St. Teresa of Avila, though she was a mystic, proved that there are many natural virtues that go hand in hand with the supernatural ones. These virtues must only be refined by divine love to make them completely pleasing to God. Fire Within tells us foremost that St. Teresa had a great sense of humor, a virtue much needed to carry out God's Will cheerfully.
St. Teresa is also said to have had a strong will, as is depicted in the movie above, and a way of getting exactly what she needed without offending or cheating those she dealt with. Thomas Dubay says that she, "was a born leader who had no problem in disagreeing with men, in giving spiritual direction (when sought of her) to a bishop, in negotiating with officialism, secular and religious. Even though she considered women as given to an excess of emotion and imagination,...she assumes that they are often superior to men in judgement."
These were not thoughts that were circulated in the 16th century and are obviously derived from St. Teresa's original way of seeing things without fearing what others might think.
Another great virtue that St. Teresa possessed, made even greater in respect to her naturally strong will, was her perfect practice of obedience, even to those under her care in the convent. She is said to have even obeyed the seemingly silly requests given to her. It is said when those who requested such things recognized how insensible their requests were and asked her why she still obeyed, Teresa is said to have answered, "It is less important to make a mistake of that sort than to fail to obey for love of God so long as it is not against His will."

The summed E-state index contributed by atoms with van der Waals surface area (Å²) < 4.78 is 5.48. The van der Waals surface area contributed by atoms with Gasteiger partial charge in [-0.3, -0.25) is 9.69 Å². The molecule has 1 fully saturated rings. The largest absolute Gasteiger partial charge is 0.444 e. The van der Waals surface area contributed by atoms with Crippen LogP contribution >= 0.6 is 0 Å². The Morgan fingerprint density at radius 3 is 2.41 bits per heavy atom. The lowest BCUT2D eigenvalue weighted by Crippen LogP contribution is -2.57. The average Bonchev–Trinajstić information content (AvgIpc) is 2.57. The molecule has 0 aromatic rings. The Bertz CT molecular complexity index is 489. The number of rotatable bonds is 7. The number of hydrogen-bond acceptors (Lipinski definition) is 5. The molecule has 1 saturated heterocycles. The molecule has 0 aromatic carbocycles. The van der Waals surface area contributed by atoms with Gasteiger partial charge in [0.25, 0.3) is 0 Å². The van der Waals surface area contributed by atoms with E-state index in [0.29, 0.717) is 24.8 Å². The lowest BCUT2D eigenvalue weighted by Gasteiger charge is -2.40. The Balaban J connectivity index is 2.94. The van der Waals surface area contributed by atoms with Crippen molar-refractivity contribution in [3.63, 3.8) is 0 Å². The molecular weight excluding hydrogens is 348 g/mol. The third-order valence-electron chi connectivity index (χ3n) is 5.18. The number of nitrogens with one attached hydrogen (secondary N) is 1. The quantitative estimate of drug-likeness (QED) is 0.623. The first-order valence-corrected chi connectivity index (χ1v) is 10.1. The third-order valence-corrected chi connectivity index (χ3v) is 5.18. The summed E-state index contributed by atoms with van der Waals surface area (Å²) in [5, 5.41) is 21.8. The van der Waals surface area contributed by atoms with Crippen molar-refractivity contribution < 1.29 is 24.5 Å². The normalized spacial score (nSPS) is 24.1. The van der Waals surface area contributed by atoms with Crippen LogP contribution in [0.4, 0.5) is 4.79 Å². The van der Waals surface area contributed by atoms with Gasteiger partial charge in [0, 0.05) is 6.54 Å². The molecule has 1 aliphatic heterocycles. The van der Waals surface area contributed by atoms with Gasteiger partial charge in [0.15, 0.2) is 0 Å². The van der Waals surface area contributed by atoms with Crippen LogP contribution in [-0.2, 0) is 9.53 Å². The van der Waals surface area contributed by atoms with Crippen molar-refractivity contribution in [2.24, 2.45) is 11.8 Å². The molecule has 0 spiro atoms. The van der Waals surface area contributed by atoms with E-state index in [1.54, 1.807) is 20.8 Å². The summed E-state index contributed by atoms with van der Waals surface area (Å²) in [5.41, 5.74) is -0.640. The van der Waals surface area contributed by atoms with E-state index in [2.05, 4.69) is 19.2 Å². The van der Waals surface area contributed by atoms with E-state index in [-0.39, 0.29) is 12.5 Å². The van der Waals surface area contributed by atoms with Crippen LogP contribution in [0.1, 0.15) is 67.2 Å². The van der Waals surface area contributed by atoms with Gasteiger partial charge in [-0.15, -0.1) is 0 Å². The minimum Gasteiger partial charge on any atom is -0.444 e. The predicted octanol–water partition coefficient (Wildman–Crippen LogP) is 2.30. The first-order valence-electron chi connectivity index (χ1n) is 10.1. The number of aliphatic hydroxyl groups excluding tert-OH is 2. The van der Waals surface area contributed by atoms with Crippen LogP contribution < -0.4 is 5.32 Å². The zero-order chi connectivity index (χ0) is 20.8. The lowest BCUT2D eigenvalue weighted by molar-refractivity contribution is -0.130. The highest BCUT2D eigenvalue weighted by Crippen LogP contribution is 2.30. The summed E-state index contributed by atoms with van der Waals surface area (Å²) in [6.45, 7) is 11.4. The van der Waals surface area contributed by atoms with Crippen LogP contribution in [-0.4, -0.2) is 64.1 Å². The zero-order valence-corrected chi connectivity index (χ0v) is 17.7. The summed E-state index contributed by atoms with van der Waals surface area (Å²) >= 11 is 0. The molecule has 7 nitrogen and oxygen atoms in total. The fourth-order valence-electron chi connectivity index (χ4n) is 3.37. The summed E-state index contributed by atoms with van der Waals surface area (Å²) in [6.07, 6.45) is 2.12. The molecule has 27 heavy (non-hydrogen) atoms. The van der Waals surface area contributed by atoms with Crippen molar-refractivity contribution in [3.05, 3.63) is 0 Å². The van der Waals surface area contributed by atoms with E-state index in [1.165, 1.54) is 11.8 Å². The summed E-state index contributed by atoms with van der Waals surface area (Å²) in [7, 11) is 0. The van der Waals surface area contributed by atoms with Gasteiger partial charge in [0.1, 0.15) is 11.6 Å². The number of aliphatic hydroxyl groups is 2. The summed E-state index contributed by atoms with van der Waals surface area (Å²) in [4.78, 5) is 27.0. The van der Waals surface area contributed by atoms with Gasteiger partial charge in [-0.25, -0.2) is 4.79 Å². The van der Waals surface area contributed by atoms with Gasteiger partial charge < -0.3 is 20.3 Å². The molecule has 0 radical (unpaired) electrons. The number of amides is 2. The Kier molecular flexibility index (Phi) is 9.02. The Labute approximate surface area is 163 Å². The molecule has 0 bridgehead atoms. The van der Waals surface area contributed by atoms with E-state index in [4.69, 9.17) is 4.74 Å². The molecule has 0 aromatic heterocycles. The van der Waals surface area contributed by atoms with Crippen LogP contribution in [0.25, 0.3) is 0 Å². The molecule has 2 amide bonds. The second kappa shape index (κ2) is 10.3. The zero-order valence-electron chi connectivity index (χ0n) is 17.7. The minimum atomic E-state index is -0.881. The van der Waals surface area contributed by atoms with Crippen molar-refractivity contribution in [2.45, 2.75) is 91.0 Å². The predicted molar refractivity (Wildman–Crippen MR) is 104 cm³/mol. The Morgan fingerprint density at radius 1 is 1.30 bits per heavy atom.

So great was her love of obedience, that she would submit even what Christ Himself had commanded to her confessor. If he told her to wait, she would obey. This method was approved by Christ Himself.
Her great confidence of character surely comes from St. Teresa's deep knowledge and interaction with God in her mystical experiences. When a person reads her writings, it is as though the love she felt for God, written so long ago, comes forth and enkindles the same fire of love that St. Teresa felt for her Lord. How fading our love for Christ may feel compared to Teresa's intense desire to possess Him alone!
St. Teresa of Avila was also called by Christ to reform the Carmelite Order and spent much of her time at various convents. Through all that kept her busy, she still found time to write at the order of her superiors so that we could learn what we can about her deep life of prayer in her book The Interior Castle. St. Teresa of Avila's feast is celebrated on October 15th.